Three months after Senate leaders reached a gentlemen’s agreement aimed in part at clearing a backlog of judicial nominations, the chamber is on pace to confirm more nominees in 2011 than in several years.
Despite the uptick, the judicial confirmation process has become significantly more laborious than in past administrations, when all but the most controversial nominees for district and appeals court openings typically sailed through the Senate with little trouble.
“This whole process is radically different than it was a quarter-century ago, when nearly all presidential judicial nominees were given the benefit of the doubt by the opposing party,” said Norman J. Ornstein of the conservative-leaning American Enterprise Institute.
In a handshake deal reached in late January, Senate Minority Leader Mitch McConnell, Kentucky Republican, vowed to use the filibuster less often in exchange for a promise by Senate Majority Leader Harry Reid, Nevada Democrat, to allow Republicans more opportunities to offer amendments to legislation.
The move was expected to help streamline the confirmation process for presidential nominations for vacant federal district and appeals judgeships, a process that has become mired in recent years.
The deal seems to be paying dividends. President Obama has sent the Senate 61 nominations this year for vacant or soon-to-be-open federal district or appeals court judge posts. The chamber has confirmed 17 total — 15 district and two appeals court judges.
Two more nominees are expected to be easily confirmed Monday.
But Mr. Bush’s success rate was significantly higher during his first term. In 2001 and 2002, Mr. Bush sent 130 judicial nominations to the Senate, with 100 gaining confirmation. In the second half of his first term, 104 of his 129 nominations were confirmed.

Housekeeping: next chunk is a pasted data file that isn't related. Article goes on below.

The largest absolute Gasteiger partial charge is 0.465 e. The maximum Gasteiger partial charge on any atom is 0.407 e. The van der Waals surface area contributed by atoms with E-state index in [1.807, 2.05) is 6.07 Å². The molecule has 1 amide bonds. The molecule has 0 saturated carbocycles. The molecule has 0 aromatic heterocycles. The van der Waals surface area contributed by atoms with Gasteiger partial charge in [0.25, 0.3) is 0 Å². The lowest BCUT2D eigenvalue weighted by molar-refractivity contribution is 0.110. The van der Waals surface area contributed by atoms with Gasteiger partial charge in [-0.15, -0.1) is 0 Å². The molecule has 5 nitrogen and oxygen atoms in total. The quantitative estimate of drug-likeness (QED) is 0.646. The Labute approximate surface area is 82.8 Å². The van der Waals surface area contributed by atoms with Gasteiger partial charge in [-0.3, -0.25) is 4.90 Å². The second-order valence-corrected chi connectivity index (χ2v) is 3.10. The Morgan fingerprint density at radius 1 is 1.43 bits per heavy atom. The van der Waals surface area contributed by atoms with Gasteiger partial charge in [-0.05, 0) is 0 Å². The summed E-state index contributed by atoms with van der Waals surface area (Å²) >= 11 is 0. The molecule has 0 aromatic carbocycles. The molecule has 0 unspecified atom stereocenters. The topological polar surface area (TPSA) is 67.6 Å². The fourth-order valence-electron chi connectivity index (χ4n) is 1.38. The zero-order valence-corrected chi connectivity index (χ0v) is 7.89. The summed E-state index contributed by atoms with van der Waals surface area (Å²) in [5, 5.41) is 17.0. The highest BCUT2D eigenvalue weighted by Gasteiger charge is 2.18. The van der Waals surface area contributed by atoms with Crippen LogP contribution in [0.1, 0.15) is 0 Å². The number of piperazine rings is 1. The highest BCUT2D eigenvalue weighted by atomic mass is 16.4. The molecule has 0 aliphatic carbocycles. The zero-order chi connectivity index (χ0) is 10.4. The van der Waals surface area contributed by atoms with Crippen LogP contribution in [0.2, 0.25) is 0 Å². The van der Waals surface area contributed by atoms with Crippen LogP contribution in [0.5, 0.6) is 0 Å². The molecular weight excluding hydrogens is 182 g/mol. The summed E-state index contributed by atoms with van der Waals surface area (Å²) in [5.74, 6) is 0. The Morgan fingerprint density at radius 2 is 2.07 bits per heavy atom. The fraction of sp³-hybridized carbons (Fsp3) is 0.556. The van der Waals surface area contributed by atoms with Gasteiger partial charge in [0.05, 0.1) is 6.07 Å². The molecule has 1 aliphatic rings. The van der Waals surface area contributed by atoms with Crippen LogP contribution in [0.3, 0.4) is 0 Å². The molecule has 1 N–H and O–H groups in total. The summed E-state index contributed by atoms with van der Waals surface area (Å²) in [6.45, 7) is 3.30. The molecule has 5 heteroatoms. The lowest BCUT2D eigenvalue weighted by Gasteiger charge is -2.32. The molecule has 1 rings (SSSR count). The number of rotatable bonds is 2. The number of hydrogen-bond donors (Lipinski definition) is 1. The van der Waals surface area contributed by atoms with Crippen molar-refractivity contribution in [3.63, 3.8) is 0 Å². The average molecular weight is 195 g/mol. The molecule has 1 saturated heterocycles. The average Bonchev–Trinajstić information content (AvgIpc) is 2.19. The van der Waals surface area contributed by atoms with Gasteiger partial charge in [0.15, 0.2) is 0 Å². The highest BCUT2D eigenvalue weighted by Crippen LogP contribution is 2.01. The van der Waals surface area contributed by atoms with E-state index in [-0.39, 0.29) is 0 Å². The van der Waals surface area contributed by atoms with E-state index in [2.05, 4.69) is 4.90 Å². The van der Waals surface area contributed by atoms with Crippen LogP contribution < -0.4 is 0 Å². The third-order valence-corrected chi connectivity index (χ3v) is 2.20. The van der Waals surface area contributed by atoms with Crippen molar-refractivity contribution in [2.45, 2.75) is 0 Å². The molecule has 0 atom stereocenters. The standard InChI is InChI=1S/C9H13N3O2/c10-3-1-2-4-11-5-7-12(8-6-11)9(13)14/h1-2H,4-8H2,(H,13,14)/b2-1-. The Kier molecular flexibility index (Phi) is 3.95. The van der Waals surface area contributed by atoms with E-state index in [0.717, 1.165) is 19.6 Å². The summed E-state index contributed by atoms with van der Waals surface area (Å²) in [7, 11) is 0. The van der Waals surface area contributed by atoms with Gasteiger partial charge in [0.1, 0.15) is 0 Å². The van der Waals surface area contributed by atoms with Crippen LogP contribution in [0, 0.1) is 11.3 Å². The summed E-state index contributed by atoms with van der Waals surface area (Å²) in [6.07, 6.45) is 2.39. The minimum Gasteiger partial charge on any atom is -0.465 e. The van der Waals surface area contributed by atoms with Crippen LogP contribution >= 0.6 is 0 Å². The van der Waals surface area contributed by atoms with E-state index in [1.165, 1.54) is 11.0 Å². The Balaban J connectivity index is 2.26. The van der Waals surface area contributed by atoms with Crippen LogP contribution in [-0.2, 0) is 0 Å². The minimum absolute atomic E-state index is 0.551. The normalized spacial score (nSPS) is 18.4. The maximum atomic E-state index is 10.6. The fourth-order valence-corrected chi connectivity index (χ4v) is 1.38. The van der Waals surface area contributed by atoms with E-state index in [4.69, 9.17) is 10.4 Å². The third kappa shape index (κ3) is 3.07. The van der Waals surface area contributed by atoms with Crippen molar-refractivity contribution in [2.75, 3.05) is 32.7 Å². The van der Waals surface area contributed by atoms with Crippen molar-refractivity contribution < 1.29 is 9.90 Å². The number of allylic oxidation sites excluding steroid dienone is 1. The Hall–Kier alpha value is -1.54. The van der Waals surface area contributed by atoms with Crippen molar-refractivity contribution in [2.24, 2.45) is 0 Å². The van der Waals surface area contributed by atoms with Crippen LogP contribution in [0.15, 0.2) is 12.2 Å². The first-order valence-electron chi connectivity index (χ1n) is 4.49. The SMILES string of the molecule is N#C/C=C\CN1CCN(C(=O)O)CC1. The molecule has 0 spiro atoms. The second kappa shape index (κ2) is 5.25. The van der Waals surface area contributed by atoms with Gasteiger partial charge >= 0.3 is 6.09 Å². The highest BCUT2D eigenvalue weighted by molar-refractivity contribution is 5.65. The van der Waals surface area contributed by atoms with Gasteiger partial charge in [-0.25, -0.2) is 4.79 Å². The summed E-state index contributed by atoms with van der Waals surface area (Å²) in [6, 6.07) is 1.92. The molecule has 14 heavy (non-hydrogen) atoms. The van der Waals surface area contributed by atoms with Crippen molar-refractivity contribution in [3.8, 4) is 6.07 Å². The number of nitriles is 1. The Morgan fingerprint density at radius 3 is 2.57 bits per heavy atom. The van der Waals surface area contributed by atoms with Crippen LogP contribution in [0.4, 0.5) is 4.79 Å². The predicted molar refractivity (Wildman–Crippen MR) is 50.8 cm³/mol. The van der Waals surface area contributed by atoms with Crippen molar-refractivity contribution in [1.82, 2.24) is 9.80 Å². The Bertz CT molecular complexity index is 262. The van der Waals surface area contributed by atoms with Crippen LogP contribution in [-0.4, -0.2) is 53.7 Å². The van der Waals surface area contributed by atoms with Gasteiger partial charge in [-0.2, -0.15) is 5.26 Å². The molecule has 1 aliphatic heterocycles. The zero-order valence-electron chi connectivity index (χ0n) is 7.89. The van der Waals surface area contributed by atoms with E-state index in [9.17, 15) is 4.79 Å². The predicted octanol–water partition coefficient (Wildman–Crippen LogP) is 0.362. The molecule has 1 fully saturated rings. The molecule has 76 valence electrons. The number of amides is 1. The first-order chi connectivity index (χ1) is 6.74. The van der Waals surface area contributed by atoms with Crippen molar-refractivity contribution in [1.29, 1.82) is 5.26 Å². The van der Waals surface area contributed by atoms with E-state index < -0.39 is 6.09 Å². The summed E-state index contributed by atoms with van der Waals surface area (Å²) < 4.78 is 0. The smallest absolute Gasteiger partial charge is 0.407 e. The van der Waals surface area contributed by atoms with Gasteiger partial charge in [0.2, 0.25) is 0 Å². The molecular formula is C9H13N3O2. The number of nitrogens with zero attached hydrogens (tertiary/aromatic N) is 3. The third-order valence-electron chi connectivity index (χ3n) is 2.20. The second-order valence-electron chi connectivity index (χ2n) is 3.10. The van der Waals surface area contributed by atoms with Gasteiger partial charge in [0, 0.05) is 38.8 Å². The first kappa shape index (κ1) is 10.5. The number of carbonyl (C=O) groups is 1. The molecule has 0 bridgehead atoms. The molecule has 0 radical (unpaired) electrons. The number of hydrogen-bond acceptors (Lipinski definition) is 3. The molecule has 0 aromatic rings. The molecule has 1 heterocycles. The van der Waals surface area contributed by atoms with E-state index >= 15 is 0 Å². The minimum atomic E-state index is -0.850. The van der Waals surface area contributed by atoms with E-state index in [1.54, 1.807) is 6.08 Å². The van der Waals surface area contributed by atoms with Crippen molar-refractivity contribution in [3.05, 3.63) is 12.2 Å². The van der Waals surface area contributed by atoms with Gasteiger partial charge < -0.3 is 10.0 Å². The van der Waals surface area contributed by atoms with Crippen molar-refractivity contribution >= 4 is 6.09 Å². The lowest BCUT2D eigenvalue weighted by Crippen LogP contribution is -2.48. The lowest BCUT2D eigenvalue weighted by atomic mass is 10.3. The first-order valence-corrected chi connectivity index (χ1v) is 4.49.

“We have a long way to go to do as well as we did during President Bush’s first term,” SenateJudiciary Committee Chairman Patrick J. Leahy, Vermont Democrat, said on the chamber floor last month. “The Senate must do better.”
Congressional analysts warn against reading too much into the numbers, saying that comparisons among years, congresses and administrations must account for many variables. Supreme Court nominations, for example, take up an extraordinary amount of the SenateJudiciary Committee’s time and often lead to a backlog of filling district and appeals court openings.
“Whatever the numbers suggest, you’ve got to read them with a grain of salt in the sense because they’re not necessarily apples to apples comparisons,” said James R. Copland, director of the conservative-leaning Manhattan Institute’s Center for Legal Policy. “You can’t just look at confirmation rates and say much about it meaningfully.”
Mr. Copland, while agreeing that federal court nominations “have gotten more heated” in recent years, said the tactic of the minority party holding up judicial nominations is nothing new.View Entire Story
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Sean Lengell covers Congress and national politics and can be reached at email@example.com.
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